On this week’s UpFront, Michael Moore, the Oscar-winning documentary filmmaker and director of Michael Moore in Trumpland, discusses US presidential election politics and explains why he changed his mind about supporting Hillary Clinton.

In the Reality Check, Mehdi Hasan explains how the Big Banks are still out of control, and could lead to another financial meltdown.

And in the Arena, we debate the cause of Venezuela’s economic turmoil.

Michael Moore: ‘No choice’ except Hillary Clinton

As the polls tighten and with days to go, can Hillary Clinton defeat Donald Trump and win a historic election in the US?

According to filmmaker Michael Moore, a former critic turned supporter of Clinton, her rival, Donald Trump, now has a real chance of winning.

“People should take [a Trump victory] seriously,” says Moore, an Oscar-winning filmmaker and director of ‘Michael Moore in Trumpland’.

“Trump is the embodiment of just about every bad trait you could come up with,” says Moore.

Moore, the filmmaker behind the films Bowling for Columbine and Fahrenheit 9/11, says that although he is wary of Clinton’s history on foreign policy and her ties to Wall Street, there is no other choice.

“This is what we have to work with,” says Moore. “I have no choice at this point, especially considering who the other candidate is.”

“The best candidate to run against Trump was called Bernie Sanders,” says Moore. “I think this wouldn’t be so close, and we wouldn’t be so nervous, if he were the candidate.”

“I think and I hope that she is a different person,” says Moore of Clinton. “She says she is, she’s adopted two-thirds of Bernie’s platform.”

Asked about whether he is worried that Clinton would drag the United States into yet another conflict, Moore says “that there is a better chance than not of Hillary Clinton getting us into a war”.

But, he says, she’s “not the same Hillary” – or at least hopes she’s not – and if she goes back on her word, Moore vowed to be “her worst nightmare”.

Clinton vs Trump: States to watch on November 8

In this Headliner, Michael Moore – filmmaker and activist – discusses the 2016 US presidential election, his support for Hillary, and why he believes Trump shouldn’t be elected.

Reality Check – Have the big banks changed? Don’t bank on it

In 2008, as major financial institutions across the globe were on the verge of collapse, governments intervened by bailing out banks that were “too big to fail”.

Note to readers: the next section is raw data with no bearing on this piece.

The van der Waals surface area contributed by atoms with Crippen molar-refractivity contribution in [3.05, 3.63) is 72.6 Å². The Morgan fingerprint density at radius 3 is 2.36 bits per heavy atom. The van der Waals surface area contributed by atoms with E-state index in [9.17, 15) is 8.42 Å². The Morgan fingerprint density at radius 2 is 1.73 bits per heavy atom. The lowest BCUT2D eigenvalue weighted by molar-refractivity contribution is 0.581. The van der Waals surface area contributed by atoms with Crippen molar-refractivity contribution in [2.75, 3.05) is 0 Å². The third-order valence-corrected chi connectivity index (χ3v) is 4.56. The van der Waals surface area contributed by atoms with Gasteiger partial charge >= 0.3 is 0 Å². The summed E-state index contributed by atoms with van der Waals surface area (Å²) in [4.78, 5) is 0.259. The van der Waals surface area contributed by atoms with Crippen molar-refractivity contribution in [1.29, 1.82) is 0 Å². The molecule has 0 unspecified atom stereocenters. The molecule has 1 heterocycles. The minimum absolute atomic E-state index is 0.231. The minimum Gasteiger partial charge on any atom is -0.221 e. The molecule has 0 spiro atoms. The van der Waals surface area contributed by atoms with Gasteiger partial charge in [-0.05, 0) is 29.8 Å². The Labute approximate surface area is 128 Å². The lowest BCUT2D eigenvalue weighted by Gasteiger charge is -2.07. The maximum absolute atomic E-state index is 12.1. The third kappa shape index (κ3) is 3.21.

Six years on, history may be repeating itself. Has Big Finance changed at all? Are the signs pointing to another crisis?

Despite the bailout, little has changed; in the US: 11 of the 15 banks that received the most bailout money are larger than they were before the recession.

In this week’s Reality Check, Mehdi Hasan explains why we may be heading for another financial meltdown.

Arena – Who is to blame for Venezuela’s economic collapse?

Venezuela, the country with the world’s largest oil reserves, is in turmoil. Heavily in debt and with soaring inflation, its people continue to take to the streets in protest.

Were years of socialist economic policies the cause of this catastrophe, and could it have been predicted?

According to economist and former Venezuelan Planning Minister Ricardo Hausmann, the answer is yes.

“What happened is that President Hugo Chavez used a period of high oil prices, not to put some money aside, but to quintuple the foreign debt,” says Hausmann. “If Maduro is out soon, I think we can turn the country around relatively quickly with sound economic policies.”

However, former Chavez adviser Temir Porras says it’s not the socialist policies to blame, but dropping oil prices and poor debt oversight.

“It’s not a problem of amount of debt, it’s a problem of management of that debt,” says Porras. “There has been a sharp fall in oil prices and there has been, I would say, a management of that crisis that has been deficient.”

Porras adds that the opposition wants to retry policies that failed before, and that the scale of the crisis is exaggerated.

In the Arena, Ricardo Hausmann and Temir Porras debate the roots of the economic collapse in Venezuela.

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Source: Al Jazeera News